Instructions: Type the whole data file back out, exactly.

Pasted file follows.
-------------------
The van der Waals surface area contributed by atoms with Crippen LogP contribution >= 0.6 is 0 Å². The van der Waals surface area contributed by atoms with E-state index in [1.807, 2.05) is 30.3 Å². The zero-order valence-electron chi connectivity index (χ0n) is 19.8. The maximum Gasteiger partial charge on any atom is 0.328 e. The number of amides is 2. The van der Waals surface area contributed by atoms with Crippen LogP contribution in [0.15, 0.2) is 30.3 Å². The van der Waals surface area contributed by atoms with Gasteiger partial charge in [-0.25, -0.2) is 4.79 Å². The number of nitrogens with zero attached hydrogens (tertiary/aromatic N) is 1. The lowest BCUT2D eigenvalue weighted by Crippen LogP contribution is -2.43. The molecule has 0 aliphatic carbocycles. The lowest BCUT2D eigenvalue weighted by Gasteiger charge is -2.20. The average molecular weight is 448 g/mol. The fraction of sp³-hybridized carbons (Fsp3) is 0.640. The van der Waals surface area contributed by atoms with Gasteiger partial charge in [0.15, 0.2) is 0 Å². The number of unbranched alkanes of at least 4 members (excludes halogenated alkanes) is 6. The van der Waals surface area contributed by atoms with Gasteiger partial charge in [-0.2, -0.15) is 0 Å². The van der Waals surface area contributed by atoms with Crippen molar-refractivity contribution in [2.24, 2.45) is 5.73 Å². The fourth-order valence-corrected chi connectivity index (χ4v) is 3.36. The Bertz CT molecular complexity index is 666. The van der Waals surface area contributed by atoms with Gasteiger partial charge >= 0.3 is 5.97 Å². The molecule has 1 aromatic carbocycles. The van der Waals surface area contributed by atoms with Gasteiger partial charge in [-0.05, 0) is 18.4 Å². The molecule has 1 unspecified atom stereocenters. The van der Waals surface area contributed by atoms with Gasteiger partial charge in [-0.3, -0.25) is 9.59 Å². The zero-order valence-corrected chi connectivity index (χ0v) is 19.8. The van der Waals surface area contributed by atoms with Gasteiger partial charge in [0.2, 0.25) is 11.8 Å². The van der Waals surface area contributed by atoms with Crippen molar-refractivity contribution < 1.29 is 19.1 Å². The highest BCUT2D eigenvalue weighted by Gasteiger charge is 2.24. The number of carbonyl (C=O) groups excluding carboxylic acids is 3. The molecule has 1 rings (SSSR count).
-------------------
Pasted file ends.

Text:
The van der Waals surface area contributed by atoms with Crippen LogP contribution >= 0.6 is 0 Å². The van der Waals surface area contributed by atoms with E-state index in [1.807, 2.05) is 30.3 Å². The zero-order valence-electron chi connectivity index (χ0n) is 19.8. The maximum Gasteiger partial charge on any atom is 0.328 e. The number of amides is 2. The van der Waals surface area contributed by atoms with Crippen LogP contribution in [0.15, 0.2) is 30.3 Å². The van der Waals surface area contributed by atoms with Gasteiger partial charge in [-0.25, -0.2) is 4.79 Å². The number of nitrogens with zero attached hydrogens (tertiary/aromatic N) is 1. The lowest BCUT2D eigenvalue weighted by Crippen LogP contribution is -2.43. The molecule has 0 aliphatic carbocycles. The lowest BCUT2D eigenvalue weighted by Gasteiger charge is -2.20. The average molecular weight is 448 g/mol. The fraction of sp³-hybridized carbons (Fsp3) is 0.640. The van der Waals surface area contributed by atoms with Gasteiger partial charge in [0.15, 0.2) is 0 Å². The number of unbranched alkanes of at least 4 members (excludes halogenated alkanes) is 6. The van der Waals surface area contributed by atoms with Gasteiger partial charge in [-0.2, -0.15) is 0 Å². The van der Waals surface area contributed by atoms with Crippen molar-refractivity contribution in [2.24, 2.45) is 5.73 Å². The fourth-order valence-corrected chi connectivity index (χ4v) is 3.36. The Bertz CT molecular complexity index is 666. The van der Waals surface area contributed by atoms with Gasteiger partial charge >= 0.3 is 5.97 Å². The molecule has 1 aromatic carbocycles. The van der Waals surface area contributed by atoms with Gasteiger partial charge in [-0.05, 0) is 18.4 Å². The molecule has 1 unspecified atom stereocenters. The van der Waals surface area contributed by atoms with Gasteiger partial charge in [-0.3, -0.25) is 9.59 Å². The zero-order valence-corrected chi connectivity index (χ0v) is 19.8. The van der Waals surface area contributed by atoms with Gasteiger partial charge in [0.2, 0.25) is 11.8 Å². The van der Waals surface area contributed by atoms with Crippen molar-refractivity contribution < 1.29 is 19.1 Å². The highest BCUT2D eigenvalue weighted by Gasteiger charge is 2.24. The number of carbonyl (C=O) groups excluding carboxylic acids is 3. The molecule has 1 rings (SSSR count).